Taking effect April 1, 2019, the changes include:
* A new limit of $5,500 on pain and suffering for minor injury claims. The cost of those claims has increased 265% since 2000. British Columbia is the last province in Canada to take this kind of action.
* The first major improvements in accident benefits in 25 years, dramatically increasing the care available for anyone injured in a crash, regardless of fault. The overall medical care and recovery cost allowance will be doubled to $300,000. This change will be made retroactive to Jan. 1, 2018, so it will effectively be in place to protect injured drivers and passengers immediately.
* An independent dispute resolution process for certain motor vehicle injury claims.
ICBC will be consulting with customers on major revisions to the corporation’s rate structure with the goal of ensuring good drivers pay less, and bad drivers pay more. The consultation will ensure rate structure changes are responsive to the interests of British Columbians and done with full transparency.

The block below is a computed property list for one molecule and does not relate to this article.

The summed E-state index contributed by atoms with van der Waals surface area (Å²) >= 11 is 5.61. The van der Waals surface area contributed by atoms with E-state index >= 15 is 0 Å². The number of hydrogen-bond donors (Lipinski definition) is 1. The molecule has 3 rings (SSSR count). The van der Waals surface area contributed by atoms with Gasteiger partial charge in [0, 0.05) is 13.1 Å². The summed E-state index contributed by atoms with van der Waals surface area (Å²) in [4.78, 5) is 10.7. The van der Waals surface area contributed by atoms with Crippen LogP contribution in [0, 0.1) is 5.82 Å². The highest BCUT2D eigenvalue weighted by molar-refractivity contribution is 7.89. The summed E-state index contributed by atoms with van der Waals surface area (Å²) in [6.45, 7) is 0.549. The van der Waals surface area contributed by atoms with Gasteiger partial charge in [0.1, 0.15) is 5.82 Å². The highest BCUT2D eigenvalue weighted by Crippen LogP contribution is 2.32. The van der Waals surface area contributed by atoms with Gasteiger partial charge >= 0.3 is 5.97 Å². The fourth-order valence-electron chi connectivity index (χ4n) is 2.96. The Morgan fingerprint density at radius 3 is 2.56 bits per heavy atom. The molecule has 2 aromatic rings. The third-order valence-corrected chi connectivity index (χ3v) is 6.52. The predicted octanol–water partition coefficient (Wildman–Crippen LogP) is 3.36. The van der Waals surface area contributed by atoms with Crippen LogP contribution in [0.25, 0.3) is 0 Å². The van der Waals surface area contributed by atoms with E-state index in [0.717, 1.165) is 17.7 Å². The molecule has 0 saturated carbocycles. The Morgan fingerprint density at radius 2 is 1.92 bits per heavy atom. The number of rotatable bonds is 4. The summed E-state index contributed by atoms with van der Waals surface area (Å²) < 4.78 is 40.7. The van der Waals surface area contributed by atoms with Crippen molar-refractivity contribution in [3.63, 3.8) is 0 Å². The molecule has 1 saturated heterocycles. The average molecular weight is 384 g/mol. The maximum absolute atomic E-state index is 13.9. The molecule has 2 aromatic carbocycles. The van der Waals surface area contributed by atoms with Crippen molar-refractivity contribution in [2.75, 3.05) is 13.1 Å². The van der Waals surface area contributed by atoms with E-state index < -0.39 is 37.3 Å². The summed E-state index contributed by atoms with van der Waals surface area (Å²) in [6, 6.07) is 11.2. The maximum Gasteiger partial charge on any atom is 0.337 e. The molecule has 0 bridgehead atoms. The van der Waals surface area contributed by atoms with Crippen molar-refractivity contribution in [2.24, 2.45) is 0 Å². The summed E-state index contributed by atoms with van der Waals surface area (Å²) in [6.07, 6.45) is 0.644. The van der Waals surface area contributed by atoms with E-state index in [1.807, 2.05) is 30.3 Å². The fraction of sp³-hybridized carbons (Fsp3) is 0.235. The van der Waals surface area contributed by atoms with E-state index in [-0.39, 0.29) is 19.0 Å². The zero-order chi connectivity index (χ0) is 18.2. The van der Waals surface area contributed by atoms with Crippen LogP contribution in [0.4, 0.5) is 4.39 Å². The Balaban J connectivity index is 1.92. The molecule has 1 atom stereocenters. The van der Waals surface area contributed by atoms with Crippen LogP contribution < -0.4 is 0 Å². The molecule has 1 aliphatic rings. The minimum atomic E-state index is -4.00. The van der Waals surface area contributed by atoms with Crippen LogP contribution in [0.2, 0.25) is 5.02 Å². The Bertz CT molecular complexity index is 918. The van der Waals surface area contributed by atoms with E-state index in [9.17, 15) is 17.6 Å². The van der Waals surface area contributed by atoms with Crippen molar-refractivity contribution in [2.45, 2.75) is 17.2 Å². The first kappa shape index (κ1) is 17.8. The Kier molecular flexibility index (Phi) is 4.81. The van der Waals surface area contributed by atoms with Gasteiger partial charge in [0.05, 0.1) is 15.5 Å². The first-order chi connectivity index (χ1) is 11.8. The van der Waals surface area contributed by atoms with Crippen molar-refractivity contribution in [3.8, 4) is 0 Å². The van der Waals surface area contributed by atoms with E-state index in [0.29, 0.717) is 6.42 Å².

The British Columbia government is directing changes for the Insurance Corporation of British Columbia (ICBC) to bring about an end to its financial crisis, while keeping rates affordable for B.C. drivers, Attorney General David Eby announced.
“ICBC was created to provide affordable insurance to all B.C. drivers, but years of reckless decisions by the previous government have thrown the corporation into financial chaos,” Eby said. “Today we start making the tough decisions that will stem ICBC’s losses, keep insurance affordable and provide enhanced care for people injured in automobile accidents. We’re going to make ICBC work for people again.”
ICBC was projecting a 2017-2018 net loss of $1.3 billion. B.C. drivers could face premium increases averaging $400 or more, if no action was taken.
“For too long, difficult decisions have been put off and growing financial problems at ICBC hidden from the public. The changes we’re initiating today will reduce ICBC’s claims costs by more than $1 billion every year, helping make it sustainable for decades to come,” Eby said.